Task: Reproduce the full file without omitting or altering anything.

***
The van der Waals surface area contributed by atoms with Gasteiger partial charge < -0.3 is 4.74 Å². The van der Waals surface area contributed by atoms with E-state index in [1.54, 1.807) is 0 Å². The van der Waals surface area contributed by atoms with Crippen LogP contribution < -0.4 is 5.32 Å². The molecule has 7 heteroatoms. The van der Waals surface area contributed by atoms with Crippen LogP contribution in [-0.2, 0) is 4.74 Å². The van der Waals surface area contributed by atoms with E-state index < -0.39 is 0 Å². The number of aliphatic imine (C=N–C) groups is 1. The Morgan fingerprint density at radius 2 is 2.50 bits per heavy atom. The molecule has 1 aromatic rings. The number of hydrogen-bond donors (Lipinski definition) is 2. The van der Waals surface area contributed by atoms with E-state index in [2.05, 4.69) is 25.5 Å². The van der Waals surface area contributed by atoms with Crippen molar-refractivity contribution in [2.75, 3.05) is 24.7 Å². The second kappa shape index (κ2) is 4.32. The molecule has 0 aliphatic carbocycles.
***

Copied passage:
The van der Waals surface area contributed by atoms with Gasteiger partial charge < -0.3 is 4.74 Å². The van der Waals surface area contributed by atoms with E-state index in [1.54, 1.807) is 0 Å². The van der Waals surface area contributed by atoms with Crippen LogP contribution < -0.4 is 5.32 Å². The molecule has 7 heteroatoms. The van der Waals surface area contributed by atoms with Crippen LogP contribution in [-0.2, 0) is 4.74 Å². The van der Waals surface area contributed by atoms with E-state index < -0.39 is 0 Å². The number of aliphatic imine (C=N–C) groups is 1. The Morgan fingerprint density at radius 2 is 2.50 bits per heavy atom. The molecule has 1 aromatic rings. The number of hydrogen-bond donors (Lipinski definition) is 2. The van der Waals surface area contributed by atoms with E-state index in [2.05, 4.69) is 25.5 Å². The van der Waals surface area contributed by atoms with Crippen molar-refractivity contribution in [2.75, 3.05) is 24.7 Å². The second kappa shape index (κ2) is 4.32. The molecule has 0 aliphatic carbocycles.